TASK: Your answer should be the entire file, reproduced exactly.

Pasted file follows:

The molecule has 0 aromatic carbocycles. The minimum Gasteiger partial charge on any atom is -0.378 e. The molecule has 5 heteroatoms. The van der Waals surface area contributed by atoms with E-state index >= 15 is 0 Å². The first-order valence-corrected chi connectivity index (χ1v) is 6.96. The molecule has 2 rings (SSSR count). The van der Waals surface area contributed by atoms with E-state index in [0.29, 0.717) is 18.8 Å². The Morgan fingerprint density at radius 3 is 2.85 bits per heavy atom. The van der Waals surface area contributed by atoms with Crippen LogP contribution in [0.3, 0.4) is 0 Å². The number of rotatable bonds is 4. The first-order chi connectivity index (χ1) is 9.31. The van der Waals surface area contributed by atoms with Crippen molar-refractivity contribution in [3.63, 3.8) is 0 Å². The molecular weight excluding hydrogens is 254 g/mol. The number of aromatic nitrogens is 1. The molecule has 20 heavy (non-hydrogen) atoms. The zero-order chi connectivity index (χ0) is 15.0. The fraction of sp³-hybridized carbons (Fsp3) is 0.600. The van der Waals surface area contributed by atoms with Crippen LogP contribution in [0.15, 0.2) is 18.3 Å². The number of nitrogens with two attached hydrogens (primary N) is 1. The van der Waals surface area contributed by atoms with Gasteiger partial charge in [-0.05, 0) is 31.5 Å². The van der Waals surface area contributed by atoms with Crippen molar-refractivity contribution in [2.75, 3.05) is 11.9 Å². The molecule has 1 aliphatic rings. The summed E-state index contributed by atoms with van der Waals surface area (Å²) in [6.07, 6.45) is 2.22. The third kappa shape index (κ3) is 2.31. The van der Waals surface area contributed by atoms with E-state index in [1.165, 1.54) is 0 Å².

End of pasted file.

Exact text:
The molecule has 0 aromatic carbocycles. The minimum Gasteiger partial charge on any atom is -0.378 e. The molecule has 5 heteroatoms. The van der Waals surface area contributed by atoms with E-state index >= 15 is 0 Å². The first-order valence-corrected chi connectivity index (χ1v) is 6.96. The molecule has 2 rings (SSSR count). The van der Waals surface area contributed by atoms with E-state index in [0.29, 0.717) is 18.8 Å². The Morgan fingerprint density at radius 3 is 2.85 bits per heavy atom. The van der Waals surface area contributed by atoms with Crippen LogP contribution in [0.3, 0.4) is 0 Å². The number of rotatable bonds is 4. The first-order chi connectivity index (χ1) is 9.31. The van der Waals surface area contributed by atoms with Crippen molar-refractivity contribution in [3.63, 3.8) is 0 Å². The molecular weight excluding hydrogens is 254 g/mol. The number of aromatic nitrogens is 1. The molecule has 20 heavy (non-hydrogen) atoms. The zero-order chi connectivity index (χ0) is 15.0. The fraction of sp³-hybridized carbons (Fsp3) is 0.600. The van der Waals surface area contributed by atoms with Crippen LogP contribution in [0.15, 0.2) is 18.3 Å². The number of nitrogens with two attached hydrogens (primary N) is 1. The van der Waals surface area contributed by atoms with Gasteiger partial charge in [-0.05, 0) is 31.5 Å². The van der Waals surface area contributed by atoms with Crippen molar-refractivity contribution in [2.75, 3.05) is 11.9 Å². The molecule has 1 aliphatic rings. The summed E-state index contributed by atoms with van der Waals surface area (Å²) in [6.07, 6.45) is 2.22. The third kappa shape index (κ3) is 2.31. The van der Waals surface area contributed by atoms with E-state index in [1.165, 1.54) is 0 Å².